You said this a month ago to David Jay, "But was it common for Semitic dialogue to say that a daytime or a night time would be involved with an event when no part of the daytime or no part of the night time could occur?"
My comment is a reply to clarify to you that the days and nights did occur. The reasoning behind the accepted missing night revolves around the biblical text that says the body could not be removed on the sabbath. (John 19:31) If you incorrectly assume that the sabbath being spoken of is the weekly sabbath (friday evening to saturday evening) then friday night + saturday night is only 2 nights.
If the sabbath that begins the evening after passover is used for counting there is no missing night. It's as simple as counting back 3 nights from sunday morning and arriving at a sabbath. The first day (evening to evening) of the feast of unleavened bread is a sabbath.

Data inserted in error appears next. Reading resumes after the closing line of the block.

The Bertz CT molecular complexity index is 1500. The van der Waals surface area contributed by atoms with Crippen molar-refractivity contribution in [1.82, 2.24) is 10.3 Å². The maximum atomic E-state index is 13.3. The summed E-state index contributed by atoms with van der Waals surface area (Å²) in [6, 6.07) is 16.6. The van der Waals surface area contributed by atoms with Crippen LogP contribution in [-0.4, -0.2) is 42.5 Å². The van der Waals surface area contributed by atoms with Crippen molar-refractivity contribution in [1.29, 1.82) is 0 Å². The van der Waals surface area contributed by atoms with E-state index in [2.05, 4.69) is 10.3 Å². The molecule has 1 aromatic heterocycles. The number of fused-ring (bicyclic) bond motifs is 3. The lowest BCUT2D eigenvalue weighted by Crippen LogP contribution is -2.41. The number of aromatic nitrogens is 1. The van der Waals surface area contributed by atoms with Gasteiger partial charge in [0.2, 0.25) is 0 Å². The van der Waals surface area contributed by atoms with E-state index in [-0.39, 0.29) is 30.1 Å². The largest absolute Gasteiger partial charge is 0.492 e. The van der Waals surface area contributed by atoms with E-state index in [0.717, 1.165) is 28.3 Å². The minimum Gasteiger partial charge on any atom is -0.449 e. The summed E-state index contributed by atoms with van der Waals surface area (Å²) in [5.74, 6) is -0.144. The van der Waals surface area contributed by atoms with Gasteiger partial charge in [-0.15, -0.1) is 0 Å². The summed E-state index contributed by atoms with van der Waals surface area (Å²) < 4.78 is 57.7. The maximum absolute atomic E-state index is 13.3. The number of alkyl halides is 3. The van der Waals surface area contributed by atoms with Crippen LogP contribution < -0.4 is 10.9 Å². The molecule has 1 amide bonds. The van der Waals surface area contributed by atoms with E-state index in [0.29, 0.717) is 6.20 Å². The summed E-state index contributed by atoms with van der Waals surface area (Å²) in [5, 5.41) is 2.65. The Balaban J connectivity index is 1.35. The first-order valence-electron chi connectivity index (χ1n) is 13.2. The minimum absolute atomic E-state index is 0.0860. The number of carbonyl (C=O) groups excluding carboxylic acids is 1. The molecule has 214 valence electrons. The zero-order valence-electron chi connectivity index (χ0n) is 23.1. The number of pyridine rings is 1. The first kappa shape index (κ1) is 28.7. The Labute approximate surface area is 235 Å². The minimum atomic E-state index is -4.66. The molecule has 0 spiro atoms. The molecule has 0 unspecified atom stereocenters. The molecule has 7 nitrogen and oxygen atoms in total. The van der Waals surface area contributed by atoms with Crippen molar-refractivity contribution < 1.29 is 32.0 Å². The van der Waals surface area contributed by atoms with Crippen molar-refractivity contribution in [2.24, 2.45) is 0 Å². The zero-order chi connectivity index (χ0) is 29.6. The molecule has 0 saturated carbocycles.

My point is, contrary to your statement to David Jay, the saying doesn't HAVE to be a colloquialism/common expression...without basis in reality. 3 nights in the heart of the earth can be understood as 3 nights in the tomb based on reckoning the jewish calendar of events preceding the resurrection. By doing this the 3 nights "fit" between a sabbath and sunday morning.
Note: the day of preparation spoken of in john 19:31 would be the day that all traces of leaven are removed from the home in preparation for the 7 day feast of unleavened bread. The evening of that day starts the sabbath.